Was going to comment earlier...the multiplier effect that I find harder to describe is the so-called one where money is "loaned" (printed) to someone who deposits it in their bank, the bank then loans 90% (or whatever the reserve requirement is) of that to someone else who makes a deposit and then that bank loans 90% of that out, etc. etc. etc. but no wealth is actually created. This is the incarnation of "multiplier effect" I have a harder time explaining.

Bluntnose

But the crony capitalism of carving out unique tax credits for said business that intertwines the business with the government is a problem.

I think you are assuming that a subsidy is paid to the business whereas I was assumimng the business would simply be expected to pay less tax for a specified period. I assume you have no in-principle objections to the latter (if it works, it works, right?).

Dr Cromarty

Meanwhile, the legal process must be racist when it finds against Bangladeshi electoral fraud

http://criticallegalthinking.com/2015/05/16/why-muslims-cant-trust-the-legal-system/

David

Meanwhile, the legal process must be racist when it finds against Bangladeshi electoral fraud

Strange how the term “critical thinking” so often means something else entirely.

WTP

I was assumimng the business would simply be expected to pay less tax for a specified period. I assume you have no in-principle objections to the latter (if it works, it works, right?).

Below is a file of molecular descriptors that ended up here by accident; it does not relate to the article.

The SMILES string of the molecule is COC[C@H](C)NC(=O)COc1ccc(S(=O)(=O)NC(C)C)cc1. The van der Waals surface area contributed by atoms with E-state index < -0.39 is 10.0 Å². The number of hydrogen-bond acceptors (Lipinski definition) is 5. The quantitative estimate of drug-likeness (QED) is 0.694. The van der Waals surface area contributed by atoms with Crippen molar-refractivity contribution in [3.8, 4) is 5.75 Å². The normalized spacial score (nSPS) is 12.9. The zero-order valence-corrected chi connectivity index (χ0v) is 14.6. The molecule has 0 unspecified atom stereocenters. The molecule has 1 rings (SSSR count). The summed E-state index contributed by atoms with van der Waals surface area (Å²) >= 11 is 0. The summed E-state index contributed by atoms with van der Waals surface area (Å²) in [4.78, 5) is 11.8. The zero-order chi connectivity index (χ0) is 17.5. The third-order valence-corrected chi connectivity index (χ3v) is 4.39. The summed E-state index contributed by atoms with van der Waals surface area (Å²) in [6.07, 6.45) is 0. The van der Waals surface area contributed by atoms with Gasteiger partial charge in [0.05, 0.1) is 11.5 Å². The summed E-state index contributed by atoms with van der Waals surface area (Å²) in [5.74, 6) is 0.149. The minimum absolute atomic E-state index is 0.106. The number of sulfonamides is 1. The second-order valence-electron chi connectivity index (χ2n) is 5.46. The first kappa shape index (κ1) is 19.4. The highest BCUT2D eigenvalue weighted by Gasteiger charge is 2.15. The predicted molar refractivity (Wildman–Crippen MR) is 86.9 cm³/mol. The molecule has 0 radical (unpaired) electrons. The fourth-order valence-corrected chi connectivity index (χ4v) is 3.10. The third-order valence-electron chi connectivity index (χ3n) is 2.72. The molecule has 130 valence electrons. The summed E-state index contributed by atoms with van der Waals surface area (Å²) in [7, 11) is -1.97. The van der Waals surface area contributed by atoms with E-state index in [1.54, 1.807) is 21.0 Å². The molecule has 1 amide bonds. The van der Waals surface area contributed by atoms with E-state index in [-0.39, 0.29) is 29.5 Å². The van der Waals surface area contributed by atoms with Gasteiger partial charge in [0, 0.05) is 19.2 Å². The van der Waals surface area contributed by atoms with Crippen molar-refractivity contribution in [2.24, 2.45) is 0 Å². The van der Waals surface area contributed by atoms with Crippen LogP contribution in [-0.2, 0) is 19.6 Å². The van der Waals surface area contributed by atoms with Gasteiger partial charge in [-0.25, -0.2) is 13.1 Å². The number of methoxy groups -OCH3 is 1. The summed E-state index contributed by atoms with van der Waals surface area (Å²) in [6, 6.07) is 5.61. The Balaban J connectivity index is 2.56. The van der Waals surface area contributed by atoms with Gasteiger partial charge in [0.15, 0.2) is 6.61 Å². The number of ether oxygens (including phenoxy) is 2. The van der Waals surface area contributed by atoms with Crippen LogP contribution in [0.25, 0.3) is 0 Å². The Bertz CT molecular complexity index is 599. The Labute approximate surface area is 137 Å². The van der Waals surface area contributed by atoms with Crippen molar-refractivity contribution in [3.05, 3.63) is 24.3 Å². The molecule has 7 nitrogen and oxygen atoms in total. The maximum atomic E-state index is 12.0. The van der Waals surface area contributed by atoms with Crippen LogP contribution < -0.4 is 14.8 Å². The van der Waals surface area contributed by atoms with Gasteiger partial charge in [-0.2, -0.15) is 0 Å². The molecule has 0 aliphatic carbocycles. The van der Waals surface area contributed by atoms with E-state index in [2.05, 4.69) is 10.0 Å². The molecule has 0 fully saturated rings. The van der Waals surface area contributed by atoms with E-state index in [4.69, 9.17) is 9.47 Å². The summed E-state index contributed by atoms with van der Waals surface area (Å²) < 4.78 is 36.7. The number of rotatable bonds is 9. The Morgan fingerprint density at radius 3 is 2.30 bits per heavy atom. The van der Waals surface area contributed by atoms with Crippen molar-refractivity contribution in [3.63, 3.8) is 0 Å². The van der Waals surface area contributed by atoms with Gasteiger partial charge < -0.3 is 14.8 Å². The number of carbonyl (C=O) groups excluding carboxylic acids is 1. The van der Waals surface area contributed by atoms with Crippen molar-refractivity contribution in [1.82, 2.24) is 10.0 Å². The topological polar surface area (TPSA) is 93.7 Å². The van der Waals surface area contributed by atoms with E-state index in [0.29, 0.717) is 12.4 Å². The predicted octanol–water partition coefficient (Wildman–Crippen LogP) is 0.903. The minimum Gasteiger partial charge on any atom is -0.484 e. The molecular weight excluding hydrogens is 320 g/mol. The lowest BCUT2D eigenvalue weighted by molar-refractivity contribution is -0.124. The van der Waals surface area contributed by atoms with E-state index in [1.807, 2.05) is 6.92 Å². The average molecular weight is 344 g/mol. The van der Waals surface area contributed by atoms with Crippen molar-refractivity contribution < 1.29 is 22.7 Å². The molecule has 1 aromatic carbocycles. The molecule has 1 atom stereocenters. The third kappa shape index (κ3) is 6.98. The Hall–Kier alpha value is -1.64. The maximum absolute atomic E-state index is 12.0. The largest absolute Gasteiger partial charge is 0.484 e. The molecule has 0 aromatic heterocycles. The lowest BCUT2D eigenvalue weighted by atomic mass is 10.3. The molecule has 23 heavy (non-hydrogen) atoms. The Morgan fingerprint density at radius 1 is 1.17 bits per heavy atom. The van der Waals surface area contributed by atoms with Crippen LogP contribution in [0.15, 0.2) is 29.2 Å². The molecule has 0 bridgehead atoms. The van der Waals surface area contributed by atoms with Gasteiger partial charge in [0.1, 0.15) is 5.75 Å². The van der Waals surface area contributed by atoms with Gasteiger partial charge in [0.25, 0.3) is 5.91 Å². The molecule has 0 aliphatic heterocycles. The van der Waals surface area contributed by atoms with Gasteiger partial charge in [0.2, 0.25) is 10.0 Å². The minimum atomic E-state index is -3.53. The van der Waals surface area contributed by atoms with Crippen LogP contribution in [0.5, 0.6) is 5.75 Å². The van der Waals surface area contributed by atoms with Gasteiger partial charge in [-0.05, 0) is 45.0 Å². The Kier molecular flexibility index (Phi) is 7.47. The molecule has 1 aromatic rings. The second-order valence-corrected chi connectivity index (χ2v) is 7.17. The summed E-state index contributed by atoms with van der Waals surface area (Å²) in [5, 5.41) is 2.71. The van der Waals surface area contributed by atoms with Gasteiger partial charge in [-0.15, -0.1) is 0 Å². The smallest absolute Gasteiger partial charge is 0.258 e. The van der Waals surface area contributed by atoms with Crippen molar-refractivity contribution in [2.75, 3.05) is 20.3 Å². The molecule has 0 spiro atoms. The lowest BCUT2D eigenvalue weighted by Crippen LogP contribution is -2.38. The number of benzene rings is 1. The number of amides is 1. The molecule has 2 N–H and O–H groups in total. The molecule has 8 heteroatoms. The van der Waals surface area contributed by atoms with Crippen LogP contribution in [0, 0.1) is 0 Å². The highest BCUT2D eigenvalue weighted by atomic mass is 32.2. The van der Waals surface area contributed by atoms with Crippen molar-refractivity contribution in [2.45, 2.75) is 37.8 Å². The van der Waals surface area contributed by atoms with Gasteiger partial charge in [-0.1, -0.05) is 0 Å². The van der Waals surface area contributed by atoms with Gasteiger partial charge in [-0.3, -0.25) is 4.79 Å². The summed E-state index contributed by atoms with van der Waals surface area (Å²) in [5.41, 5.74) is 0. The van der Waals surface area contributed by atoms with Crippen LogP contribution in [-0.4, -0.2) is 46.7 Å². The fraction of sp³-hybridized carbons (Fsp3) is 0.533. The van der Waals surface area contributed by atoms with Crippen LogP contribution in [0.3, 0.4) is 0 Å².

No. Whether you pay the money directly to the business or you simply don't collect tax from a business (assuming other businesses in the area have to continue with their same tax burden), what's the difference? It's crony capitalism either way. Lower taxes? By all means, but lower them on all players, not just certain ones who can get special government access. Of course lowering taxes should accompany some spending cuts as well.

Bluntnose

No. Whether you pay the money directly to the business or you simply don't collect tax from a business (assuming other businesses in the area have to continue with their same tax burden)

This may be the confusion, I think the example of film production assumes a mobile business that would other wise not exist in the area. Even so, though, I don't get that tax breaks represent 'crony capitalism' so long as they are temporary and available to all. It's more like a one-off 'buy one get one free' offer. Win-win.Nothing is lost to the exchequeur unless it is gamed by business that would have come anyway.